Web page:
What is the purpose of a college degree? If I teach myself a subject from reading books about it, how is it any different from paying expensive tuition to learn the exact same information?

There's not just one answer and others may add their own. But your question equates getting an education with acquiring information, and that's not a good way to think of it. I'll use philosophy as an example, but some version of what I'm about to say would apply to any discipline I can think of.

A philosophy student may acquire a lot of information—for example, about who the Utilitarians were, and what compatibilism about free will is. But that's a small part of what she gets through her philosophical education. What she gets, if things works out, is the ability to think well philosophically. That comes from practice, from interacting with philosophers and, crucially, from getting feedback. It's hard to learn to do philosophy if all you have is a library of books that you read. In particular, it's hard to know whether you're learning to do it well. And—trust me on this—your own judgments about that may be way off the mark.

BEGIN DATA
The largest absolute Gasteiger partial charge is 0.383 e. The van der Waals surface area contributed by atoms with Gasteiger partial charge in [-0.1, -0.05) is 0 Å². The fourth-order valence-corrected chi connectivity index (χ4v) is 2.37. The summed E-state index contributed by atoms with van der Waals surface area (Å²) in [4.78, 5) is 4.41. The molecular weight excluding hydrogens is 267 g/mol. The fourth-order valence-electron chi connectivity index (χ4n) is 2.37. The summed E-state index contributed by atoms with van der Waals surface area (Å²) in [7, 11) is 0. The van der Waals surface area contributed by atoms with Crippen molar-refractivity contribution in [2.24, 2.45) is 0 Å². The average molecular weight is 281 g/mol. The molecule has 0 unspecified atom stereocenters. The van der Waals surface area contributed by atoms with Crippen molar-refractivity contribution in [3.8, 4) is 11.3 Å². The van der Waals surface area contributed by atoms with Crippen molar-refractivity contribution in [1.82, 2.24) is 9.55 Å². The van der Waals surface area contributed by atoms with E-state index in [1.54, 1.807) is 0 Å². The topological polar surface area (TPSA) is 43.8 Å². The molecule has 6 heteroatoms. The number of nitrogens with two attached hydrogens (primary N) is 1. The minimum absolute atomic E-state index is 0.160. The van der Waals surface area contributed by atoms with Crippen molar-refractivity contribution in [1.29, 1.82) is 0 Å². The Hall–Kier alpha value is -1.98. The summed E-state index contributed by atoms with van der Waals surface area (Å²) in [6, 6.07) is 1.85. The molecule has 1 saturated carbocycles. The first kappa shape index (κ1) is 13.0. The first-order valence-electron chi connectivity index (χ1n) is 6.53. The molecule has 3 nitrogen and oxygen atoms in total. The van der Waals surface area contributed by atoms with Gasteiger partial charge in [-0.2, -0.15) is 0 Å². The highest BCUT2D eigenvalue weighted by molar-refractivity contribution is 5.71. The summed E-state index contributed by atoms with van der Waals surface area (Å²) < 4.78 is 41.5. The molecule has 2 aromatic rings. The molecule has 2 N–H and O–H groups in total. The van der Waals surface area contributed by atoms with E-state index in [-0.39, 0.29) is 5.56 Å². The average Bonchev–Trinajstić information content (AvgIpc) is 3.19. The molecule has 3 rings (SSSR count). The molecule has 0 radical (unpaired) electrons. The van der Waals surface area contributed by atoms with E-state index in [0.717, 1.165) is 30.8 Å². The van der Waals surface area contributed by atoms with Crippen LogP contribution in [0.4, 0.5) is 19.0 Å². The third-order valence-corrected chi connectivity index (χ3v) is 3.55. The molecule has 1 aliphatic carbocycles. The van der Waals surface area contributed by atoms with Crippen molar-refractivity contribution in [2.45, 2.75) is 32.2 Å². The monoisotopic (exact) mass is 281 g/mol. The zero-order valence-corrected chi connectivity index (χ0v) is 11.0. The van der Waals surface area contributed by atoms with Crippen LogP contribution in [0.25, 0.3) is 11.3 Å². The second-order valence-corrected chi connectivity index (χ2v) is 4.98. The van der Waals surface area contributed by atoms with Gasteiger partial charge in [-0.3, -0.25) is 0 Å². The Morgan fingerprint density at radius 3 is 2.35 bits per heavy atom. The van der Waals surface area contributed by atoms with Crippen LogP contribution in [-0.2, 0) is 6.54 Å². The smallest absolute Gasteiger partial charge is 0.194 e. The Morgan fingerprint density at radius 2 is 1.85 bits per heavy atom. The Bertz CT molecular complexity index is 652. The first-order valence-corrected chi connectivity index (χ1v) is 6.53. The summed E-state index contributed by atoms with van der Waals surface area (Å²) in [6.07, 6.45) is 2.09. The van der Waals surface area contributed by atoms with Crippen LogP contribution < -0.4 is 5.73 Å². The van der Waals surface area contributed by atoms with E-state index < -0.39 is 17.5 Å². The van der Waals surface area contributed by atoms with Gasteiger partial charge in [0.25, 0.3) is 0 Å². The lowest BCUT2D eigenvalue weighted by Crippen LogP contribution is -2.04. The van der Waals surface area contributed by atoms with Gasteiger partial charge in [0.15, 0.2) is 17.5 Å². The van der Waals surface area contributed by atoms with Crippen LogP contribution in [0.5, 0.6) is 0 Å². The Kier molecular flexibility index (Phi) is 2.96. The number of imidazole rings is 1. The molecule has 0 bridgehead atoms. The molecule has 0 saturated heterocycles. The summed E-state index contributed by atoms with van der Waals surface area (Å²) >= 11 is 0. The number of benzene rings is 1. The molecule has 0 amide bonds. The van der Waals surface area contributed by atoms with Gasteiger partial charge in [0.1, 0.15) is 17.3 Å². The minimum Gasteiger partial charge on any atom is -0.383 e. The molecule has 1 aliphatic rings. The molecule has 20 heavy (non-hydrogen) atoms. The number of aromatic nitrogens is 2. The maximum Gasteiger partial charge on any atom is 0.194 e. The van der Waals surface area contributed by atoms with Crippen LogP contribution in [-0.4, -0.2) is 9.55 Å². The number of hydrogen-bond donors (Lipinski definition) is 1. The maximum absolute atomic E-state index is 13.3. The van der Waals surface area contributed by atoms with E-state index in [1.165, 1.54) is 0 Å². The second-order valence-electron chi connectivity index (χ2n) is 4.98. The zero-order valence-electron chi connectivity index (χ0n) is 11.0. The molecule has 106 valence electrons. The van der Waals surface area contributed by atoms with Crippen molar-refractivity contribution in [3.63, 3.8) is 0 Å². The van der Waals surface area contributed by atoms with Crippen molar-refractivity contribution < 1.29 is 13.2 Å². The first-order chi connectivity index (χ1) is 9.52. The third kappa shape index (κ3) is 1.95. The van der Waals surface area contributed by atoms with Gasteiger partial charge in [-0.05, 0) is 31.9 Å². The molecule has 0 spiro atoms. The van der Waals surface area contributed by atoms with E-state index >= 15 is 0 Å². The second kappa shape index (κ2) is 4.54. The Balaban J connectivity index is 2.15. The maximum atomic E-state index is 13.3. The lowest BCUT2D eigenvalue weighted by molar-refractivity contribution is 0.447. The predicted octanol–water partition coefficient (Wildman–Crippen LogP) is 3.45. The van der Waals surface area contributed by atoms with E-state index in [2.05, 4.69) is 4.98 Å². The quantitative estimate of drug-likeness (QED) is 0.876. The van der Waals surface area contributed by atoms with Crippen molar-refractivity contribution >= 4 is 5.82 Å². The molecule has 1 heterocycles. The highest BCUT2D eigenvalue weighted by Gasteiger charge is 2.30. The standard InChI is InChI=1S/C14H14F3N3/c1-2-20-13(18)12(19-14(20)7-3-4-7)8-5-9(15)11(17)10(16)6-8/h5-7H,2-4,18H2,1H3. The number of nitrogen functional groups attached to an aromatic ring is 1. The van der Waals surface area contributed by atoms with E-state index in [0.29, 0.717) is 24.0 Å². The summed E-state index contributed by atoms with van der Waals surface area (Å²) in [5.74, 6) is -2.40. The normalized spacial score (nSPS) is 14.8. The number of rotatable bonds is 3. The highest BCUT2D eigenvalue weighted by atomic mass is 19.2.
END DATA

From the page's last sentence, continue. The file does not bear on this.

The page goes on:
There are exceptions, of course, but they're just that: exceptions. You may be one, but your question itself suggests that you may not be. That's not meant as a put-down; very few people are exceptions in this way. I know I wasn't; I doubt that any of my colleagues were.

As I said, the point doesn't just go for philosophy. A great deal of what you learn when you study a discipline with people who've mastered it is tacit knowledge that can't be reduced to a collection of facts. A good deal of education is socialization. You learn how to think in the ways that people in the discipline think, do the kinds of things that they do. In every discipline I can think of, facts are in many ways the least of it.

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